There are other Christians who see Jesus as a very political figure. The religious leaders of Israel were the local government and Jesus very openly confronted them. The Romans definitely saw his teachings as a threat to their political system, or they wouldn’t have crucified him. If all Christians avoided involvement in politics, then slavery may never have been abolished in this country and the Civil Rights movement might never have come to be.

      While looking to Jesus for an example in how to participate in our political system can point us in the right direction, it is also problematic. Jesus did not live in a representative democracy, nor did anyone in the Bible. Because we live in this type of government, each American has a certain amount of political power. If we refuse to use this power by abstaining from participating in the politics of our country because we are afraid of confrontation or because other Christians have made mistakes in this area in the past, are we any different than the servant who hid his talent out of fear rather than using it? I respect your willingness to wrestle with this issue, as well as your humble approach.

  3. I was afraid to click on the comments section…you are right…there is so much anger attached to all of this and I was afraid that there would be angry responses but I was pleasantly surprised. Thank you,Tammy, for those words from Mother Teresa. We have to think outside of ourselves and our own little family and talk about what everyone needs. That can be difficult and the choices can be frightening but we are called to something bigger than ourselves.

  4. Thanks, Tammy, for the word from Mother Teresa. And good points, Julie, about Jesus not living in a democracy, yet his words apply to all of us in all governmental forms. Yes, I am frankly nervous about high intensity confrontation, which is what I see all around me. But I have to realize that some of the anger and bitterness is understandable: people facing unexpected joblessness, catastrophic disease, and the attack on dignity these things bring tend to get people pretty amped up emotionally. With good reason. And finally, Ron, thanks for telling us to pray like crazy. (That’s how I read it.) Seems like good advice. Thanks.

  5. I’m with you Jeff. You’d think as a nurse that i’d be more informed about this whole national health insurance debate. But i’ve pretty much avoided it. The glimpses i’ve seen of it have been very emotionally charged and filled with a lot of anger or fear. Maybe if i were more competent with critical thinking and could analyze the arguments logically and accurately, i’d be able to discern who is really answering questions and who is just trying to throw out misdirection and faulty assumptions. Since my attention and energies are directed elsewhere at the moment, all i can do is pray for God to direct the leaders of this nation–those who have the power to make decisions regarding this issue–would have His heart in the matter. It is ironic though to think how people respond in challenging ways when at least on the face of it, the government is acting to try to help people. Sometimes i feel so clueless about life in this world.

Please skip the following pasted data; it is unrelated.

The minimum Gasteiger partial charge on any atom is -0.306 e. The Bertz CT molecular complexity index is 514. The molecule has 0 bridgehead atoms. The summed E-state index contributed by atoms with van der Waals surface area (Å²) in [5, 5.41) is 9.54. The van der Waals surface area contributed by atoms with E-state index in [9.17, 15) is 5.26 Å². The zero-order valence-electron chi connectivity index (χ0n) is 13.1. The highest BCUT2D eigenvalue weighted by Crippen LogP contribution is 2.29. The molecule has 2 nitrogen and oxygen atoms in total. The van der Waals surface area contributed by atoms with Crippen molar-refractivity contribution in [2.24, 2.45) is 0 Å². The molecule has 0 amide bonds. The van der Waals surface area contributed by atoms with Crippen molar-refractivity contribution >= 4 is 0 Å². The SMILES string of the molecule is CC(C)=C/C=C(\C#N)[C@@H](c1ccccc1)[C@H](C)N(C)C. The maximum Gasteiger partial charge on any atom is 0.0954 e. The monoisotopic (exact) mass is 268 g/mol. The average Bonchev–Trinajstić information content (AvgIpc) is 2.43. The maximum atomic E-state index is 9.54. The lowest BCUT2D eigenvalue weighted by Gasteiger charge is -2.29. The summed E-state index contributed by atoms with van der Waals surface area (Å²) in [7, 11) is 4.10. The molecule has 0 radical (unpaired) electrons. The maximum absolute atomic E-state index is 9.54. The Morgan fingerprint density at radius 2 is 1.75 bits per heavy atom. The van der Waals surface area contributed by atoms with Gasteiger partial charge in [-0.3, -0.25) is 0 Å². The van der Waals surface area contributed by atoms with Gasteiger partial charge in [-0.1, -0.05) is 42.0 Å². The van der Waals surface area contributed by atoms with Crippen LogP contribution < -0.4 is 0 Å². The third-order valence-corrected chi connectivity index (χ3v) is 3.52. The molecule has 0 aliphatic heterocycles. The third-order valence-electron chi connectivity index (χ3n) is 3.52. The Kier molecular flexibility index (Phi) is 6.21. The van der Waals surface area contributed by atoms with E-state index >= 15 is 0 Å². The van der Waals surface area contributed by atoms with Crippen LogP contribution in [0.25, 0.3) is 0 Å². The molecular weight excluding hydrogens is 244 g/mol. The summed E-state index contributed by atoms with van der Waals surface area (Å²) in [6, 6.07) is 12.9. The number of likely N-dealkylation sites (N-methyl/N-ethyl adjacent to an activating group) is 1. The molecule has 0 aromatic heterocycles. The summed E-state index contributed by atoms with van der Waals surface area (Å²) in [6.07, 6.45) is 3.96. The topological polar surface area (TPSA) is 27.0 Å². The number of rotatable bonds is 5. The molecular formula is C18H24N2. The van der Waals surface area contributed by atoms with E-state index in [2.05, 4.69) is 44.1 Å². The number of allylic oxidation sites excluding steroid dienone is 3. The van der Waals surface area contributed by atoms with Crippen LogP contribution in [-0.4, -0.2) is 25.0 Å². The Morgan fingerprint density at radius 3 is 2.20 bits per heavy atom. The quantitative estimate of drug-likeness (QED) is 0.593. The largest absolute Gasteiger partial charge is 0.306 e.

6. Jeff,

    Kudo’s for broaching the subject. Yes it is difficult. What helps me is to see things through a wide angle lense.

    The Foucaultian (or Foucaultdian depending on how one pronounces) Spatialization of the sick, the inconvenient, the indigent (well more inconvenience) or the mad dates back to the 1700’s.

    While the acute difficulty of untangling ourselves (as humans) from monstrous moments that have slipped through the grasp of even the righteous, seems frustrating at the conceptual level.

    There’s nothing to stop folks from being as aggressive about taking care of each other as they are themselves. While much indeed needs to be worked out (en-fleshed). Some movements do give hope. Livestrong for example, and the few communities, churched or otherwise that continue to gather around and sustain and support the sick in many diverse and varied ways, regardless of the Politik.

    If indeed the government is “by the people and for the people”, what does it say about “the people” if the world they enflesh is only suitable to “me the individual” especial if that individual happens to be wealthy (relative to the un-fairly incomed masses) and able and un-Foucaultian spatialized.. or perhaps better said, marginalized.


  7. Oh I forgot, what does it say about “We the People” if the only time folks are being cared for, is when one is personally subsidized for giving such care (with the caveat that many who are clearly – pay a far larger cost in giving the care than they are indeed subsidized for)

  8. Walking around in the house of constructs surrounding the debate has been fun. I find that as I walk around tapping my foot on the foundation, of it all I try to find just what is the foundation of the question at hand. Just what is everyone *actually* speaking about?

    It seems to me that the foundation may be this:
    Most health care, especially western health care costs, surrounds the fact that these human bodies just don’t last very long. Don’t work perfectly and medicating them and sustaining them past every individual’s shelf life is very very very expensize.

    Sometimes the body you get doesn’t work well to begin with.

    Keeping these tiny skiffs, these tiny rafts afloat upon the ocean of space and time long after they’ve started to leak is very very expensive and ultimately.


    There’s nothing to be done, and it ends badly in the physical sense for each and everyone of us.

    So it may be that the foundation of the argument is the white elephant no one speaks of in any context pretty much.

    What we are speaking of isn’t *Health-care*

    It’s rather *death-care*

    And that is why for me this is such an impossible debate.

    It’s akin to trying to decide who should take the life-boats.

    Modern Medical American Care is indeed a lifeboat of wonder for so many. It’s powerful and can sustain a sinking body for years once it’s started to become frail and take on water and in many cases it offers one the ability to perfom past what anyone could possibly imagine (Lance Armstrong anyone?)

    It’s no wonder everyone want’s it. To surf across as many waves of space and time as is possible. To stay on stage as long as possible and while doing so, doing so without pain or suffering.

    So I think once the discourse is oriented to a constructed architecture of that which is *most* true for the human condition, for the American Tradition… i think a beautiful ship may be built. It won’t save anyone. But it indeed may make life beautiful for a few more moments. Especially if

    since we’ve all hit the iceberg from the moment we’ve been born…. there will be those few inspiring souls that step back from that which super-affluence and station in life have bought them, and say here: “take my lifeboat”.